- College of Medicine Medical Student Affairs
Anatomy Lab is a rite of passage for first-year medical students, the place where they learn the human body through the help of “silent teachers” – people who have willed their bodies to science. The 17-week lab helps students learn dissection skills and see actual organs, muscles and pathologies. Thanks to a generous donation from a group of Central Florida radiologists, M.D. students at the UCF College of Medicine get even more out of Anatomy Lab – a chance to study and use three-dimensional medical imaging.
Each year since the enrollment of the charter class in 2009, Dr. Rick Ramnath, a board-certified radiologist and his partners who co-own NeuroSkeletal Imaging (NSI) in Central Florida, have taken full-body CT scans of the cadavers and donated the images to the College of Medicine. CT scans allow students to get a detailed look inside the body before they start dissecting. They can see conditions such as clogged arteries in the heart, surgically implanted hips and knees and cancer tumors.
“We simply couldn’t afford to pay for full body scans of each cadaver,” explained Dr. Andrew Payer, professor of Anatomy who runs the lab. “To my knowledge, we are the only medical school in the country where every student has a full CT scan of their first patient.”
NSI has offices in Orlando, Melbourne and Merritt Island and does about 45,000 radiologic images a year. Dr. Ramnath’s team takes a full day to do complete CT scans of the cadavers and download detailed images on CDs for students to use in the Anatomy Lab. “Our team is so thankful to be part of teaching medical students,” he said. “Being part of something bigger than yourself and giving back to the community is a feeling you can’t beat.”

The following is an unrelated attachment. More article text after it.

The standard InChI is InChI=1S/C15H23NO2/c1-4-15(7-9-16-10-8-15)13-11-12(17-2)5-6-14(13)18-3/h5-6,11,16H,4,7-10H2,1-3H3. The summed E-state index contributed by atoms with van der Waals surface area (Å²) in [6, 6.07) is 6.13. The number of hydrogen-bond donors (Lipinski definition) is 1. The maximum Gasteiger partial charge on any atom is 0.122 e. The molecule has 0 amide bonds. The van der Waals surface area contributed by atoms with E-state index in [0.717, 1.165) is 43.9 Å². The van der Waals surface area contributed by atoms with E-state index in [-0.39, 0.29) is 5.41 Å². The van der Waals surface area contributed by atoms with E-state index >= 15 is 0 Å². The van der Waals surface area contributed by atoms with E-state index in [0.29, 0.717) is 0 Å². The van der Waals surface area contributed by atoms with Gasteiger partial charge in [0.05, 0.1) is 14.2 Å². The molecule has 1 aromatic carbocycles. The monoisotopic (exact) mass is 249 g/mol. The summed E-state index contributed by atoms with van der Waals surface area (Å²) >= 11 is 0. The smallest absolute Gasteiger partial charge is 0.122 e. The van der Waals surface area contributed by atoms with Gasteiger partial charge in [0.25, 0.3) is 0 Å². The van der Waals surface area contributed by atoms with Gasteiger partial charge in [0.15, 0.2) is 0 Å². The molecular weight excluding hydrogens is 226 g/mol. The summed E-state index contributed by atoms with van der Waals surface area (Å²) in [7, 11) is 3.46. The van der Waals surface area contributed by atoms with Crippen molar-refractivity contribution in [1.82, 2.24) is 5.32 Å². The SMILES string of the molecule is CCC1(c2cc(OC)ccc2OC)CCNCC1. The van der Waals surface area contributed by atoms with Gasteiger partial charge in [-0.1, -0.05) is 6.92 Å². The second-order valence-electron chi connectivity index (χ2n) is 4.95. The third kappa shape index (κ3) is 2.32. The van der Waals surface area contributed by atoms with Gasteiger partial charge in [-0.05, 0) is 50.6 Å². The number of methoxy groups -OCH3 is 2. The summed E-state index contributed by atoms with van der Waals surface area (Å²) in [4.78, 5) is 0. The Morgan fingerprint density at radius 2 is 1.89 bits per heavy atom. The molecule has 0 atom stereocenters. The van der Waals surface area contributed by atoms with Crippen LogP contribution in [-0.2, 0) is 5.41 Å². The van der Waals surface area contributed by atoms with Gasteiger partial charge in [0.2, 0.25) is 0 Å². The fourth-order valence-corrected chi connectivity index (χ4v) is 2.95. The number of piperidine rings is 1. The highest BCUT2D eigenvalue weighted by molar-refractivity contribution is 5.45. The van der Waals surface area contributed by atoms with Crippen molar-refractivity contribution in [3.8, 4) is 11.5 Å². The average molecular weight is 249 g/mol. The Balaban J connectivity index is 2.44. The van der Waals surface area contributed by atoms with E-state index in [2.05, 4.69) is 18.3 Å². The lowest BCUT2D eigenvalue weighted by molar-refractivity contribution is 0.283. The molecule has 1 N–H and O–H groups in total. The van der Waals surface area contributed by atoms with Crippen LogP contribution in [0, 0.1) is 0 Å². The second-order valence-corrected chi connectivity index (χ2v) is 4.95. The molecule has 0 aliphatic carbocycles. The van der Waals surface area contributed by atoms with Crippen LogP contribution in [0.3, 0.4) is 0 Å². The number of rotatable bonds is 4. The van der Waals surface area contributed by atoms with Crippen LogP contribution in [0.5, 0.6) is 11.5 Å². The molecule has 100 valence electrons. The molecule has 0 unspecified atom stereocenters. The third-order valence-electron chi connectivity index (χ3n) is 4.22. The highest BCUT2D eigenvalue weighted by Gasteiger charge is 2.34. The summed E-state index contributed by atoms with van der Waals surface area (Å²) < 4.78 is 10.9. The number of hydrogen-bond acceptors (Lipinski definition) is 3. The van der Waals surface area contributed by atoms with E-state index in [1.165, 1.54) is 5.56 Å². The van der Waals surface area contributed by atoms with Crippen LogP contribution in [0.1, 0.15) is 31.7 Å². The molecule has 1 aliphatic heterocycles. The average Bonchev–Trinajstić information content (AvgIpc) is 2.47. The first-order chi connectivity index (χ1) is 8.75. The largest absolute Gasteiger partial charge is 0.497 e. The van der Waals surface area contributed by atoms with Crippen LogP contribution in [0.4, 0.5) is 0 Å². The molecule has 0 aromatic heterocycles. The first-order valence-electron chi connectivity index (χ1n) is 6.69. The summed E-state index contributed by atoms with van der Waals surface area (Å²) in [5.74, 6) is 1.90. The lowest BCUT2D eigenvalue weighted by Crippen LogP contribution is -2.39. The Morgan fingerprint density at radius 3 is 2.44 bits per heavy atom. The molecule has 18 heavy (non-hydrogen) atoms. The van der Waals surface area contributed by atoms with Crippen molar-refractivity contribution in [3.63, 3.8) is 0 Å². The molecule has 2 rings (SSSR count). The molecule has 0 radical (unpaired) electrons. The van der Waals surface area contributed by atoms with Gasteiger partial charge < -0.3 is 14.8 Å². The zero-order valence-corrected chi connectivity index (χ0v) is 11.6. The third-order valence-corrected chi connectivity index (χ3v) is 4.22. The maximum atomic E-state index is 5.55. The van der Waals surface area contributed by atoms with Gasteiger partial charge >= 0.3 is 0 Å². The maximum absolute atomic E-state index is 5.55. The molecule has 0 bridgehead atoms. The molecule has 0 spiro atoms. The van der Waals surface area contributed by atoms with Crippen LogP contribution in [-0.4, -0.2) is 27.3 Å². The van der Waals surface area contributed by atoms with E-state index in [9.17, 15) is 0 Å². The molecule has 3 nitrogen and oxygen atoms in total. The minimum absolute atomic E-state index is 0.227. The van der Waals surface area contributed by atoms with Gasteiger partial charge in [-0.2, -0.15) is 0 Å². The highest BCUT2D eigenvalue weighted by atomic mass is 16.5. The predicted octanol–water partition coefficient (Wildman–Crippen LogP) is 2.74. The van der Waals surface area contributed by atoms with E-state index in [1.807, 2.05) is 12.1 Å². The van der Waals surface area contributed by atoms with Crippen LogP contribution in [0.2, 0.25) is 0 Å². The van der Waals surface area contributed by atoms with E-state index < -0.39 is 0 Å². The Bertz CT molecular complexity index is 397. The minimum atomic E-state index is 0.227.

Dr. Ramnath graduated from Vanderbilt Medical School, where his Dean of Students was Dr. Deborah German, now UCF’s vice president of medical affairs and founding dean of the College of Medicine. “Dr. German was an amazing dean who made every student feel like she was one of their best friends,” Dr. Ramnath said. “She made sure we got the most out of medical school. So when I heard she was coming to be dean of Orlando’s new medical school, I had to reach out and do my part to help.”
Describing radiology as “more than just X-rays,” Dr. Ramnath says the specialty is the most closely tied to the science of anatomy, because it allows the physician to understand the interconnectedness of the human body. As he walked through a recent Anatomy Lab session, Dr. Ramnath pointed out to students how the CT scans on their computer screens told a story of their first patient’s health and lifestyle. After Dr. Payer announced that the Anatomy Lab guest was the donor of the CT scans, first-year medical students applauded and cheered.
First-year medical student David Cantu said the scans help students see each cadaver’s unique form and pathology. “We are extremely grateful and privileged to have access to this technology so early in our medical training,” he said. “This educational tool supplements our learning and prepares us for when we utilize CT scans of our future patients for diagnostic purposes.”